Hayman’s make good gin. Blanket statement. I hope. I’ve tried their London Dry, Sloe and Old Tom gins, and today we try their Royal Dock. This is bottled at 57% ABV, traditional for Navy Strength gin and they still use the same recipe that was used in 1863 when they supplied the gin to the English Admiralty. The higher ABV allows the juniper to shine through, accompanied by notes of citrus, coriander and a hint of subtle spice.
Note: I love the Hayman’s team and they kindly sent me some samples, but as always, I’ll let you know what I think.
You’ve hopefully already read my thoughts on the Hayman’s London Dry and Old Tom gins, and today we are trying their sloe gin. A lot of sloe gins can be too sickly sweet which I find a bit cloying, so it will be interesting to see how this fares. To make their gin they steep wild harvested sloe berries in their London Dry gin for three to four months using, as always, a traditional family recipe. Sloe gin is generally seen as a winter drink, but they suggest pairing it with some sparkling wine for a different take on a kir royale style cocktail.
Note: I love the Hayman’s team. After visiting their distillery and trying all their gin, they kindly sent me some samples.
If you’ve been paying attention, you’ll have read my blog post about Hayman’s London Dry gin. Well, guess what? I have more gin! Today I am trying their Old Tom gin which, as a style, is one of my favourites. You may or may not know but a Tom Collins is one of my favourite drinks. The Hayman’s version of Old Tom gin is heavy on the citrus and juniper to create a rich mouthfeel, which then has an undercurrent of sweetness that lets you know you are drinking an Old Tom rather than London Dry.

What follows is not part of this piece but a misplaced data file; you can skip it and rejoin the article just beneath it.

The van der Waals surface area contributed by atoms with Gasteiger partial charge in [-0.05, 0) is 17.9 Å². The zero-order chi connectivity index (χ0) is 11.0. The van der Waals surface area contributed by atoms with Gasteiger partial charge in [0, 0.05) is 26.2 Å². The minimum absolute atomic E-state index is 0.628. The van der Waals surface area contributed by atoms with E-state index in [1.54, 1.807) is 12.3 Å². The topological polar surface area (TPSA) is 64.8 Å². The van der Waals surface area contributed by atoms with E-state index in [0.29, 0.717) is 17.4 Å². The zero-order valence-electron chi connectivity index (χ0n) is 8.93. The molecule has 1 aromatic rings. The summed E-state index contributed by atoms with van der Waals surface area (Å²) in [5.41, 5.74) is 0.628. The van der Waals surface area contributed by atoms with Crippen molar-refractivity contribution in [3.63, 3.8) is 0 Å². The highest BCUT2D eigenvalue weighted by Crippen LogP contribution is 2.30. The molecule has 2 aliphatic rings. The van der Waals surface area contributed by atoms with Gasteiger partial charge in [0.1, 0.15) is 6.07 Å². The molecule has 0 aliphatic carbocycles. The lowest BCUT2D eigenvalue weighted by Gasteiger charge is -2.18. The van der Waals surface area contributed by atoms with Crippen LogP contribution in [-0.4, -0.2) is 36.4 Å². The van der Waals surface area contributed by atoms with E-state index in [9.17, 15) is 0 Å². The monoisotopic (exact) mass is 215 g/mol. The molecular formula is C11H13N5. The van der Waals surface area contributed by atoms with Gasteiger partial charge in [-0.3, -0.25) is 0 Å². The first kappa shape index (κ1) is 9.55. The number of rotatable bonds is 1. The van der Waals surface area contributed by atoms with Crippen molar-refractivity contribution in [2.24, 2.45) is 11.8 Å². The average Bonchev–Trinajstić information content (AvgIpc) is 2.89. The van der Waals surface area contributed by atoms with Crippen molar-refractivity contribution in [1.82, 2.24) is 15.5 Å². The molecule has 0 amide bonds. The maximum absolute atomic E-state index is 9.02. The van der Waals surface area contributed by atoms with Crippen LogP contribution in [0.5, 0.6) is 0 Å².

You can’t talk about English gins without mentioning Hayman’s Gin. The Hayman family have been involved in the gin industry since the original gin boom 150 years ago, opening doors in 1863. Since then, their range of ‘True English’ gins have been distilled and made just as they would have been back then. Running three stills at a time (Marjorie the grandmother of the current Hayman’s, Karin the mother and Miranda the current fifth generation distiller who FYI is one of the nicest people you’ll ever meet) they blend ten botanicals including cinnamon, nutmeg and liquorice together to make their London Dry gin. But it doesn’t stop there – they also have an Old Tom gin, a sloe gin, a navy strength edition and a gently rested gin – not aged, just rested. They have recently moved to Balham to a BEAUTIFUL new distillery which is open for tours which I highly recommend as it is so lovely I want to move in – and not just because when I went they said the words “help yourself to whatever you want”. They also have branded lemon peel.
Happy day 15 of Ginvent! Today we drink Hayman’s London Dry gin to celebrate it being Friday and the fact I survived my first week of my new job eek. Their award winning gin is made to a secret family recipe of 10 botanicals such as juniper, coriander, lemon and orange peel, cinnamon, nutmeg and liquorice. They also make an Old Tom gin, Sloe gin, Family Reserve and Royal Dock gin – along with some limited releases. Each bottle is hand made and hand bottled to ensure that each bottle is up to their standards. The Hayman’s have distilling in their blood; in 1863 James Burrough was a curious pharmacist who made gin as well as a number of medicinal ingredients which filtered through the family and became the producers of Beefeater gin. When the family business was sold, they set up Hayman’s gin to carry on the tradition.